Based in Baalbek in the Biqa Valley, Islamic Amal was led by Husayn al Musawi, who was also a leading figure in Hizballah. The movement got its start in June 1982 when Nabih Birri, the head of Amal, agreed to participate in the Salvation Committee, a body set up by President Ilyas Sarkis following the Israeli invasion. The committee included Bashir Jumayyil, the much-despised Maronite commander of the LF. Musawi considered Birri's actions "treasonous" and Amal's orientation too secular. In response, Musawi broke from Amal and set up his own faction, which observers believed was organized primarily along family lines.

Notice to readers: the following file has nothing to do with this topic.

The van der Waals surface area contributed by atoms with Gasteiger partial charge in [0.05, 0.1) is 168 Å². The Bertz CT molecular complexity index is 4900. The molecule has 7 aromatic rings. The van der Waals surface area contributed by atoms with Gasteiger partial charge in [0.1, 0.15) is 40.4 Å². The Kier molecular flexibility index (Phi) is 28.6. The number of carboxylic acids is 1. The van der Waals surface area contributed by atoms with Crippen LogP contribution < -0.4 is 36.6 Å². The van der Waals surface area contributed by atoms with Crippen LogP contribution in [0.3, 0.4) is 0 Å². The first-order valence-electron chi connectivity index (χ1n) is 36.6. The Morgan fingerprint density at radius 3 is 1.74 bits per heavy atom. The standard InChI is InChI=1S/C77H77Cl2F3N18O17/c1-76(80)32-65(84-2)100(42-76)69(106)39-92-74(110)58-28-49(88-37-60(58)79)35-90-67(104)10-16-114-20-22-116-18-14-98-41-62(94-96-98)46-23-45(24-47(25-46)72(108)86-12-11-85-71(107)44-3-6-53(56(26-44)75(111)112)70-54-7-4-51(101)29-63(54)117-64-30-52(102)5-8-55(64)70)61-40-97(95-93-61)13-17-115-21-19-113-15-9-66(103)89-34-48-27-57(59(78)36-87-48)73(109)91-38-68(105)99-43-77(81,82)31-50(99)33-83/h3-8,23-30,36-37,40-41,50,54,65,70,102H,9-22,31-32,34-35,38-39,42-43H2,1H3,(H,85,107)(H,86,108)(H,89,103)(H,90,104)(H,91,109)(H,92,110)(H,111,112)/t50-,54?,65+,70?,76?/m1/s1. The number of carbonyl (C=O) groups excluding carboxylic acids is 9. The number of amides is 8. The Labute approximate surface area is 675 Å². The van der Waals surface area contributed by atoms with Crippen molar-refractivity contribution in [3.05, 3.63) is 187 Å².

Islamic Amal was backed by officials in the Iranian government, and it coordinated with units of Iran's (Pasdaran) Revolutionary Guards stationed around Baalbek. Even so, in 1986 when Iranian officials pressured Musawi to dissolve his organization, he refused. He agreed, however, to remain part of Hizballah, and he reportedly served as a member of its Consultative Council. Press reports linked Islamic Amal, like Hizballah, to anti-Western violence in Lebanon. Although Musawi's rhetoric was vehemently anti-Western, as of late 1987 he had not claimed any violence in the name of Islamic Amal.
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